When we chatted with Corinna Kester, we knew that we’d unearth facts about the origin of the oldest student-led environmental organization on campus, the Campus Environmental Center(CEC). After all, Kester is credited with starting CEC in 2002.
But Kester’s role in greening The University of Texas at Austin is more pivotal than simply starting a student organization. She brought an unusual level of strategic thinking to the extracurricular that not only developed the CEC into an organization that has made real change on campus but ultimately put the wheels in motion to have an Office of Sustainability on campus. Kester advocated effectively for UT’s first sustainability coordinator, a staff position that she held for three years after graduating.
Kester left Austin in 2007 and—after completing an MA in Engineering for Sustainable Development from the University of Cambridge (2008) and an MBA from University of California at Berkeley (2012)— is now a corporate sustainability consultant who focuses on climate change, water, and other environmental issues.
“I’ve been doing the same thing that I was doing at UT: helping large organizations take further steps in their sustainability journey,” says Kester. “But now that I am working with Fortune 500 companies, I can have a much larger impact.”
What drove you to start the CEC?
During my first few years at UT, I was amazed at how many environmental organizations popped up and disappeared, and then popped up and disappeared again. I was really frustrated by the amount of turn-over because there wasn’t enough continuity to make significant change. So, I focused on institutionalization. Institutionalization is kind of a boring word, but making sure that your organization exists from year to year, has a history to build on, and is increasing leadership in its members is essential for change.
How did you make the CEC integral to UT?
At first, we wanted to demonstrate being a good partner to the university so that they would work with us on our priorities, like recycling, green building, and sustainability leadership. Sometimes we worked on projects that were more important to the university than to students, like cleaning up litter. Budget cuts at the time meant that UT had fewer staff for picking up litter, so we built a relationship with the administration through our ‘obliterate our litter rate’ campaign. This is what it takes to be a partner – listening to each other and offering what each other needs. That is how the relationship moves forward.
What issues were part of the initial environmental push?
Recycling was one of the first issues we worked on. At the time, UT was only recycling paper and cardboard, and students wanted to see the university expand to plastic, aluminum, and glass. Because the university was facing real budget challenges and because recycling was not lucrative enough to pay for the program, we worked with the university to understand the challenges, educate fellow students, label and arrange bins, and ultimately develop our own aluminum and plastic recycling program. We understood that this was a longer term issue, and we needed to be the agents of change over time.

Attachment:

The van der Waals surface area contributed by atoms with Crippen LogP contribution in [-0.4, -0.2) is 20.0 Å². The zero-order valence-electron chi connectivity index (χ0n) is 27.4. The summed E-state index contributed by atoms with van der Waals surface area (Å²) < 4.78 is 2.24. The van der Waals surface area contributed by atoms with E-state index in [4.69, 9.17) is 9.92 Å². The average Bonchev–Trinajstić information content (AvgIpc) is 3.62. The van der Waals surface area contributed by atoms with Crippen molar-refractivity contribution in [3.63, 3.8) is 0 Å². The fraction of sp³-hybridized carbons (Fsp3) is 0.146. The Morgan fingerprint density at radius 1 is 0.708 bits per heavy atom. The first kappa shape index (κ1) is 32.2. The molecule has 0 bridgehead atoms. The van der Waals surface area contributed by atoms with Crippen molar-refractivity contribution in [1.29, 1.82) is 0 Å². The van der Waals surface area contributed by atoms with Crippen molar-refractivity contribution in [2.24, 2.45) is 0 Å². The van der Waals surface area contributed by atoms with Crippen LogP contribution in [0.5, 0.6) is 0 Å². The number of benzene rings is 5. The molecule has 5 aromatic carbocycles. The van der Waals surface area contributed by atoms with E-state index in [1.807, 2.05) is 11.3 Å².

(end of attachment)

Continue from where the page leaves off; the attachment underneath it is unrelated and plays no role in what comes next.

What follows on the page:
What challenges did you face by starting the CEC?
The major challenge in starting the CEC was matching leadership skills to the problem. We had no idea what we could do and what would stick, but, as we grew and had more leadership training and experience, our capacity to do projects grew. We established an environmental internship program with the Environmental Science Institute and other units on campus to pay students to work on environmental projects. In addition, funding is essential to making change over time, so CEC leaders looked for sources of funding that were not reliant on the university. This is how we started Trash to Treasure: not only would we reduce waste, but we would also raise money to support environmental internships and innovative student-led projects. Trash to Treasure was also symptomatic of how rapidly we grew. This was a big project that involved hundreds of students, driving trucks, renting storage spaces, and filling the basketball court with donated goods.
The other challenge was the extent to which offices and staff were interested in engaging in sustainability. We took the ‘scatter the seeds and see where they grow’ approach. We reached out to everyone who could be engaged. We worked with UT staff who were excited to address sustainability issues and didn’t worry about the others because, as we developed success stories, we could say, ‘Hey, we did this cool program…now can we work with you?’ And so, we were able to expand the number of people working in sustainability on campus.
Besides Trash to Treasure, what other initial projects were important to you?
The other project I felt passionate about was the Campus Sustainability Committee within the CEC. This committee got commitments for green building on campus and hiring the first sustainability coordinator on campus. We worked with Dr. Patricia Clubb, VP of University Operations; we benchmarked what other universities were doing around sustainability and demonstrated the business case for having an integrated staff person who looked at sustainability across campus. There was a lot going on at UT already, from energy efficiency to alternative transportation, but no one was looking at sustainability in an integrated manner. Dr. Clubb secured funding for the first sustainability coordinator to build connections among staff, and I then took this role as UT’s first sustainability coordinator from 2004 to 2007. By the time I left, we had secured funding for a part-time staff advisor for the CEC.
What do you think of the CEC now?
It is amazing to see something last so long. I started this organization, I love it still.
Written by Kristin Phillips – Office of Sustainability